One delightful feature of this orchard is how each tree has a numbered post linking it to a house in the village. So for example, tree no. 3 is a Golden Spire apple allocated to 11 Tyne View. Each tree is rented for £3 a year by a villager, or ‘tree tenant’, as a way of raising funds, with over half the households in the village having adopted a tree, and some asking for several. Villagers get first choice of their fruit and anything not collected goes into the common pot.
High up on the south side of town is Windy Nook Nature Park, from where you can see down to the coast and to Sunderland. The Natural Environment Team have worked with the Friends of Windy Nook over the years, adding wildflower meadows to its existing acid grassland and thinning the woodland. Occasional horses are tethered to posts and graze the meadows unoffically. The Team also lead Forest School activities in the adjacent primary school, so they were keen to plant some Big Tree Plant fruit trees in their grounds when the opportunity arose in winter 2011/12.
Meanwhile further up the Derwent Valley, Chopwell Wood has been making Friends from the surrounding villages. When this Forestry Commission wood of 360 hectares was threatened with privatization in 1991, local people stood together to prevent the sell-off and the possible threat of clear-felling and mineral extraction. The new Friends of Chopwell Wood also took the opportunity to set out their vision of a Woodland Park for learning, for play of all kinds and to care for the plants and animals living there.
The Friends have worked hard to realise their vision: they run educational days for local schools, using a beautifully converted store shed as a classroom; they enable others to run woodcraft days and cycle training; they have found an accommodation between the walkers, cyclists and horse-riders; they took over the sale of Christmas trees from the Forestry Commission, bringing people and funds into the wood; they organise the hugely popular summer Forest Festivals.
They have been supported in their work over the years by an increasingly sympathetic Forestry Commission. They managed to secure a Forestry Commission Ranger who lived and worked in the wood full time from 1997 to 2007 and this greatly assisted their many ventures.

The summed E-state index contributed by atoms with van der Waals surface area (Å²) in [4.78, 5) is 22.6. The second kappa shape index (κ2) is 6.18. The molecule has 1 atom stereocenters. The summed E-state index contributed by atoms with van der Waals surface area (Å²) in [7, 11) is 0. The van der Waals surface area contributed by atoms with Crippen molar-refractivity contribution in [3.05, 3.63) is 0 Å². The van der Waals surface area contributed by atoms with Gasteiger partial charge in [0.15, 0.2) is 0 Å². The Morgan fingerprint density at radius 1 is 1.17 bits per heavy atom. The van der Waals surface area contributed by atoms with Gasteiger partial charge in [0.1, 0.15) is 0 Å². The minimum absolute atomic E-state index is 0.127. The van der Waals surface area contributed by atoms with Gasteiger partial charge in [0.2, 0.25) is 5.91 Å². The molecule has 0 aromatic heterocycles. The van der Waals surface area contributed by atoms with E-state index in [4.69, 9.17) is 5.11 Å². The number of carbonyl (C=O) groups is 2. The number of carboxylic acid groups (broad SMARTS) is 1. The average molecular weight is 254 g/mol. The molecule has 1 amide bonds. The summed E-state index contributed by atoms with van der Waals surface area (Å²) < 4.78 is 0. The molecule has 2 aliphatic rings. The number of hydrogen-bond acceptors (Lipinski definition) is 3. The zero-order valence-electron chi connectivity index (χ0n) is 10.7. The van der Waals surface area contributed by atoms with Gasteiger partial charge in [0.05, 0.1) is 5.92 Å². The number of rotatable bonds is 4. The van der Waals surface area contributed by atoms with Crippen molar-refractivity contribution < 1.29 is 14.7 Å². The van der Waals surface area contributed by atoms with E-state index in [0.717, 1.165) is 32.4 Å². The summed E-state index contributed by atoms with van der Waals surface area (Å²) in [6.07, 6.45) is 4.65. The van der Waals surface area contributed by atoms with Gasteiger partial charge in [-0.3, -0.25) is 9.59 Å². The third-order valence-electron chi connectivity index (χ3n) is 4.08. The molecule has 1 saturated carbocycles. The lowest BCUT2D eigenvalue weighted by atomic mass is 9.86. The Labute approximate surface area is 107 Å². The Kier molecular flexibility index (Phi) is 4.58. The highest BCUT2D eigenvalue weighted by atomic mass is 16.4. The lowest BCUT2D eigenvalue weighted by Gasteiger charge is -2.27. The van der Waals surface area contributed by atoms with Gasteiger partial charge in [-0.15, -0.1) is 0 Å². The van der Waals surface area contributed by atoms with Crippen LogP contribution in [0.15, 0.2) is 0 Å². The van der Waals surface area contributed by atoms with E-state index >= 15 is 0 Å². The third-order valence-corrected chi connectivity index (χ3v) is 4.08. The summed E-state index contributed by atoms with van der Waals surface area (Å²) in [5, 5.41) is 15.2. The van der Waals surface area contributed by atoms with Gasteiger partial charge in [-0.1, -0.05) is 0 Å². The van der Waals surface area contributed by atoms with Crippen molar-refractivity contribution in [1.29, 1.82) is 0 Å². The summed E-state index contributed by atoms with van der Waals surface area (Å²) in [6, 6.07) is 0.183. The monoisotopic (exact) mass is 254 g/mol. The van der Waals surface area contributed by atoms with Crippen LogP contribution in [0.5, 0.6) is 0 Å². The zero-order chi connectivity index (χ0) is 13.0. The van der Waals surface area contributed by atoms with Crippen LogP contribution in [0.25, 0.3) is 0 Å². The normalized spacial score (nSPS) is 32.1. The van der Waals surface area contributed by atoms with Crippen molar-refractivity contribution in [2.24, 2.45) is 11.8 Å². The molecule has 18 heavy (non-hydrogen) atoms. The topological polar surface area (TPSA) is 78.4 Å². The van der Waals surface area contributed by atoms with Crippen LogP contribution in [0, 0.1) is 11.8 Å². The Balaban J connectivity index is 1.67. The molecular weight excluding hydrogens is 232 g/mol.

Over the last 20 years they have enabled £300,000 of investment into Chopwell Wood on projects including conservation work, the popular sculpture trail, footpaths and trails, tables and benches, carpark improvements and information boards. One pioneering project was the LiDAR – Light Detection And Ranging – survey of the wood in which laser beams from a helocopter scanned vegetation and topography to reveal hidden archaeology. They also collaborated on an innovative Health Project where local patients were prescribed a visit to the wood to improve their physical and mental well-being. As Liz Searle of the Friends says, “The very presence of the woodland brings about a feeling of peace and tranquillity, which is especially valued on the edge of a huge urban area. It is a green escape from the pressures of everyday life, and it is right on the doorstep for many people”. Their most recent project is tracking down and celebrating the ‘Timber Jills’ who worked in Chopwell Wood during World War II as part of the Women’s Timber Corp. So far they have found 6 ladies in their late 80s and 90s. The Friends have already published one booklet on the natural and social history the wood and this forms part of the ongoing archive.
This high level of initiative and activity does not just happen by itself. It is only possible with dedicated people organising the work, support from the Forestry Commission and a supply of funds. None of these can be taken for granted. Whil st many people attend events and sign petitions, the work has been done by a small core of dedicated enthusiasts. The 2010 Christmas tree sales had to be abandoned because the early snowfalls made access hazardous. Whilst the Forestry Commission is keen to work with community groups, budget cuts have reduced their Ranger support from full-time to part-time and now to periodic visits. Litter, fly-tipping and vandalism have increased since losing that custodial presence on site.
In early 2011 the community was stirred into action again: “Residents tied yellow ribbons to doors, gates and hedges to create a ring of protection around the wood. Ribbons lined the route into the Wood and were worn by protesters, horses and even dogs.” About 1500 people rallied to protest against the latest moves to dispose of Forestry Commission woods and the Friends sent a representative to meet the Independent Forestry Panel in Hexham to put the case for continued public ownership and enjoyment.
So what next for Chopwell Wood? Liz Searle speaks of the joy of caring for the wood: “It’s our woodland, we just love it! ” As long as that sense of ownership and care can be found in the surrounding villages, nurtured and supported by the Forestry Commission, then this special Friendship with Chopwell Wood will continue.
Acknowledgement: Windy Nook photo courtesy of Gateshead Countryside Volunteer Rangers
Websites: The Big Tree Plant | Gateshead Countryside Volunteer Rangers | Station Wood | Addison Village | Clara Vale | Windy Nook Nature Park | Friends of Chopwell Wood | Forestry Commission – People, Trees & Woods